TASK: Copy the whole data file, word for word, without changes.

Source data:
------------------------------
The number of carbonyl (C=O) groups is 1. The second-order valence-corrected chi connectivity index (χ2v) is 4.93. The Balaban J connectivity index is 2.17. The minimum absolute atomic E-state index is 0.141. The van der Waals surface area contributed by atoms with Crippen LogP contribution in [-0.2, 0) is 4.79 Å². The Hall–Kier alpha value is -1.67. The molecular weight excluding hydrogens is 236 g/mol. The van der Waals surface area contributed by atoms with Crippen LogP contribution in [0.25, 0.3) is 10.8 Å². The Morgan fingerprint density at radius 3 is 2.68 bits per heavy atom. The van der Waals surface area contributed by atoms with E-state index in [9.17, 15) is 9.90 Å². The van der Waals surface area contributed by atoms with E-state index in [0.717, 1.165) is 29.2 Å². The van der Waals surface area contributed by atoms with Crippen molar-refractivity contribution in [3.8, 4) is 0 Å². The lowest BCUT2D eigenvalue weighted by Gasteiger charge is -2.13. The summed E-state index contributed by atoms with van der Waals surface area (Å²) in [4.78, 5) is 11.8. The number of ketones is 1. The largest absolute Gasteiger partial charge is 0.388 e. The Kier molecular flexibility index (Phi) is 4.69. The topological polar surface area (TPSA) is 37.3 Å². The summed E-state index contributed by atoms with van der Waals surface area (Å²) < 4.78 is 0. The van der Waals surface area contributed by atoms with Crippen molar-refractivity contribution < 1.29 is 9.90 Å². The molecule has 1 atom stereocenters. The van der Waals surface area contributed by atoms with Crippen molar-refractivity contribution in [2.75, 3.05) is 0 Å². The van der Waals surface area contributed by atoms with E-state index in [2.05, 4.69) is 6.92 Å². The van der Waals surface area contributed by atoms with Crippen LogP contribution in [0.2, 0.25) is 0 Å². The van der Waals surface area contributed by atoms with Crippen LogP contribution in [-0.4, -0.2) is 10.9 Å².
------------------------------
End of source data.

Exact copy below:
The number of carbonyl (C=O) groups is 1. The second-order valence-corrected chi connectivity index (χ2v) is 4.93. The Balaban J connectivity index is 2.17. The minimum absolute atomic E-state index is 0.141. The van der Waals surface area contributed by atoms with Crippen LogP contribution in [-0.2, 0) is 4.79 Å². The Hall–Kier alpha value is -1.67. The molecular weight excluding hydrogens is 236 g/mol. The van der Waals surface area contributed by atoms with Crippen LogP contribution in [0.25, 0.3) is 10.8 Å². The Morgan fingerprint density at radius 3 is 2.68 bits per heavy atom. The van der Waals surface area contributed by atoms with E-state index in [9.17, 15) is 9.90 Å². The van der Waals surface area contributed by atoms with E-state index in [0.717, 1.165) is 29.2 Å². The van der Waals surface area contributed by atoms with Crippen molar-refractivity contribution in [3.8, 4) is 0 Å². The lowest BCUT2D eigenvalue weighted by Gasteiger charge is -2.13. The summed E-state index contributed by atoms with van der Waals surface area (Å²) in [4.78, 5) is 11.8. The number of ketones is 1. The largest absolute Gasteiger partial charge is 0.388 e. The Kier molecular flexibility index (Phi) is 4.69. The topological polar surface area (TPSA) is 37.3 Å². The summed E-state index contributed by atoms with van der Waals surface area (Å²) < 4.78 is 0. The van der Waals surface area contributed by atoms with Crippen molar-refractivity contribution < 1.29 is 9.90 Å². The molecule has 1 atom stereocenters. The van der Waals surface area contributed by atoms with Crippen molar-refractivity contribution in [2.75, 3.05) is 0 Å². The van der Waals surface area contributed by atoms with E-state index in [2.05, 4.69) is 6.92 Å². The van der Waals surface area contributed by atoms with Crippen LogP contribution in [0.2, 0.25) is 0 Å². The van der Waals surface area contributed by atoms with Crippen LogP contribution in [-0.4, -0.2) is 10.9 Å².